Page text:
Berlin and Milan are worlds apart. But there is some overlap. More specifically, between Oranienplatz in Berlin-Kreuzberg (which sounds more beautiful than it actually is) and the Salone del Mobile Milano (which is just as elegant as the name suggests). In 2013, no one would have guessed that the common element that would bring these two worlds together would be a chair.
Back then, asylum seekers were camped out at Oranienplatz protesting their treatment by the EU. A year later, five of them were represented at the prestigious furniture fair, thanks to Cucula—a model project for the initiation of self-efficacy in a system that too often condemns refugees to idleness.
It all began in a fairly naive way. In a workshop, designer Sebastian Däschle taught young newcomers how to build basic furniture for their own use. That, of course, was not very well thought-out since owning furniture requires a set home space—and that’s exactly what most refugees are missing. Therefore, the furniture was to be sold and the proceeds used for the establishment of an educational program. That was about two years ago now. Eight trainees now have the opportunity to express themselves creatively and to build their future independently. “We see ourselves as a model project that helps young refugees build prospects for the future,” says Corinna Sy, who initiated the project.
The centerpiece of Cucula is the furniture by Italian designer Enzo Mari. His idea, the DIY program called “Autoprogettazione”, calls for autonomy and independence and was transferred into the political reality of the present with the consent of the master from Milan. The chairs, tables, shelves and beds are based on Mari’s designs but leave room for further development and experimentation. One of the results was a limited line of chairs made of the wooden parts of refugee boats, the remains of which had arrived in Lampedusa. One of these “Ambassador Chairs” was recently added to the collection of the Vitra Design Museum.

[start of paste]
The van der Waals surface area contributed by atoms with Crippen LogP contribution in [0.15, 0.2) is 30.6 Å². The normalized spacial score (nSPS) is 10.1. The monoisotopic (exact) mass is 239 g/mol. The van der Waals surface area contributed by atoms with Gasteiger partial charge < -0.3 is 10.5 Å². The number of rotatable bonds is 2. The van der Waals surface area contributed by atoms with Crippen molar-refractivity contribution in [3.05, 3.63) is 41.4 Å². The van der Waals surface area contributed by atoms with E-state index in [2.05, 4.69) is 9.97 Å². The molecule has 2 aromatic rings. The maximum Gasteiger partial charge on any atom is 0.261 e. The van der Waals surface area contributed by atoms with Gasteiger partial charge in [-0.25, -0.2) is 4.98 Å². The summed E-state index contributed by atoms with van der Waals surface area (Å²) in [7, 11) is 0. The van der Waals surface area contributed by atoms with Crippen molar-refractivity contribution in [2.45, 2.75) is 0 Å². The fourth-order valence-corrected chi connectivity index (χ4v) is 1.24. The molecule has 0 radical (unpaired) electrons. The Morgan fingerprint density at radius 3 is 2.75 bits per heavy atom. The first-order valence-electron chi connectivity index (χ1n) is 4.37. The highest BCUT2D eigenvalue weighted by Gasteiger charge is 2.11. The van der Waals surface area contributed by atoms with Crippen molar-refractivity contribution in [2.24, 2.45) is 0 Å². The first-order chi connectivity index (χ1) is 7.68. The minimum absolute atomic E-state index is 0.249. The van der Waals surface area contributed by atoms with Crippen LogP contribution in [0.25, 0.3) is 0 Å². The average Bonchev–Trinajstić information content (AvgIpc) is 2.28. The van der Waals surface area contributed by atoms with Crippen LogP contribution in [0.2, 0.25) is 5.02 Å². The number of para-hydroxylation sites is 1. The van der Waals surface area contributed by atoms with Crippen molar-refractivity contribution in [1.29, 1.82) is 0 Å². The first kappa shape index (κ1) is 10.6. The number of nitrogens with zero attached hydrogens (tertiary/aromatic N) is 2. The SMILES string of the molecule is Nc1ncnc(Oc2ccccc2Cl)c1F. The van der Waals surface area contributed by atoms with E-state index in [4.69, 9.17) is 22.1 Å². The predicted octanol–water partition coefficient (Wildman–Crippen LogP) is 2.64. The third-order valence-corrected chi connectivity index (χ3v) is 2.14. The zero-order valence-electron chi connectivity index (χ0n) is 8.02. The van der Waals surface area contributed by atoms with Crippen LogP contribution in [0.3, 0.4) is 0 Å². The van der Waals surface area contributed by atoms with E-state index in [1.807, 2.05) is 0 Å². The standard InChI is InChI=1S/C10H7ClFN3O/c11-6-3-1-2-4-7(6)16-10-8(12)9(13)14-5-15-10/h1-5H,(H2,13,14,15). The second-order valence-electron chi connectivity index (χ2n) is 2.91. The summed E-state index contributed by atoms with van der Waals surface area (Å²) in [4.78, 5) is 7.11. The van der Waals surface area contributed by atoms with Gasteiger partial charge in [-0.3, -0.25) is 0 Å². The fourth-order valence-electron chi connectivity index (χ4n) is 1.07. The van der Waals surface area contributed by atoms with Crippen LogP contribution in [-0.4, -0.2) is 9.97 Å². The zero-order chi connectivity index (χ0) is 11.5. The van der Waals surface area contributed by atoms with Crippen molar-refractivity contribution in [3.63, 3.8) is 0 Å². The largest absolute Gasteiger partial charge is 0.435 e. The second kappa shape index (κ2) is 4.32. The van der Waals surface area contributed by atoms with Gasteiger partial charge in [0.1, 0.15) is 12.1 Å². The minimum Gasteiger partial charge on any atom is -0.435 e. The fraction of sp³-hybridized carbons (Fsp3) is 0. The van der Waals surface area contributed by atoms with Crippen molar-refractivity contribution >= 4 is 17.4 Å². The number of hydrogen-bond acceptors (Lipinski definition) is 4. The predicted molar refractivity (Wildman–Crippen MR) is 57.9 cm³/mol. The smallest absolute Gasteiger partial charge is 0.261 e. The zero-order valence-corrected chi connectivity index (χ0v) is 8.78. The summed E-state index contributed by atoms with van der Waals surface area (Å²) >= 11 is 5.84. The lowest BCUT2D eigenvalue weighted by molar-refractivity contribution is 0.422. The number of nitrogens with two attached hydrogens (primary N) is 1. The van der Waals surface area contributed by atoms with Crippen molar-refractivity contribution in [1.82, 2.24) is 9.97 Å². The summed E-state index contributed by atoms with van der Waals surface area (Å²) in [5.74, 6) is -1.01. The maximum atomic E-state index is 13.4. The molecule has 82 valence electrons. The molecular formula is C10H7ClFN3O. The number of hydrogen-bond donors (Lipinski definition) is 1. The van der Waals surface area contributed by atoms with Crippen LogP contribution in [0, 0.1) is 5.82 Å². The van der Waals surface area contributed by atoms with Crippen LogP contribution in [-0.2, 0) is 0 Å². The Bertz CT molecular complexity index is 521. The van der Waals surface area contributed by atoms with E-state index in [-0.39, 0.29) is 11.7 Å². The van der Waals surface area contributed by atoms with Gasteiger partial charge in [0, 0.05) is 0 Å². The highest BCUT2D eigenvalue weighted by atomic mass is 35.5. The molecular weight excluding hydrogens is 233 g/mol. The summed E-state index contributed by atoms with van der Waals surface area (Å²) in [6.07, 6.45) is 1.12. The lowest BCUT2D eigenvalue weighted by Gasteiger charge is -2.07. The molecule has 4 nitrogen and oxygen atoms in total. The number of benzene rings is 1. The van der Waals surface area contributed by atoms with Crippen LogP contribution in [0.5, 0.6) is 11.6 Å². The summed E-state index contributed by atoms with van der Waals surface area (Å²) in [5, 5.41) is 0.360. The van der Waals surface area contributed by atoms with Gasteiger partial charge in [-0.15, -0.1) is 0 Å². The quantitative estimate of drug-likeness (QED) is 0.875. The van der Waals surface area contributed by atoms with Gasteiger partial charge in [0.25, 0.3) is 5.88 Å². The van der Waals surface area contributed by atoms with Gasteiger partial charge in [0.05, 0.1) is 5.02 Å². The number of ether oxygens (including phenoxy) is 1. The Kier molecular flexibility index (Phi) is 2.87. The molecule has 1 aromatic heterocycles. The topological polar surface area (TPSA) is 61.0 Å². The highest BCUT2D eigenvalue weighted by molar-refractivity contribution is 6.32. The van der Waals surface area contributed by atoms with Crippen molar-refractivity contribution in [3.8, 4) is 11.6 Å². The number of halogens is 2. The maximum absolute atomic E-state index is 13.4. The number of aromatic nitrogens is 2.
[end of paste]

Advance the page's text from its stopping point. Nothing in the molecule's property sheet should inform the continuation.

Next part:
Cucula at Folkdays Christmas pop-up store
Instead of helping lots of people in the short term, Cucula is working at a smaller scale and creating an important foundation by doing so. The refugees learn skills that prepare them for training in small scale companies. The second central pillar is an education program funded by the sale of furniture. The trainees work two and a half days a week in the Kreuzberg workshop and spend the rest of the time with language courses, practical assistance and legal advice. Cucula is working on shifting the attention to a problem that is all too often forgotten: Arriving in Germany is not making it in Germany. The wheels of bureaucracy turn slowly and any kind of proactivity is suffocated by the wait for papers and feeling of uncertainty. Cucula has managed to shift the discourse on integration and fleeing into the design context. Whether it’s a design office, architecture studio or carpenter’s workshop – any operation can take on responsibility. The big issues of our time are often decided on a smaller scale.
Thank you Corinna, for sharing the story of Cucula with us.
Corinna joined us at The Sooner Now, our inaugural event about the future of urban living, enabled by MINI Germany. Just as our cities are collective spaces, the day was an opportunity for us and our community of creatives across the board to link up ideas about this shared future. You can visit our recap of the day here.
You can find the designs of Cucula in store at Folkdays’ Christmas pop up store from now until the 24th of December at Manteuffelstrasse 19, Berlin-Kreuzberg.
For more information on Cucula, and the perfect christmas sled, visit their online store here.
Photography:Ruth Bartlett, Verena Brüning, Sally Lazic, Robert Rieger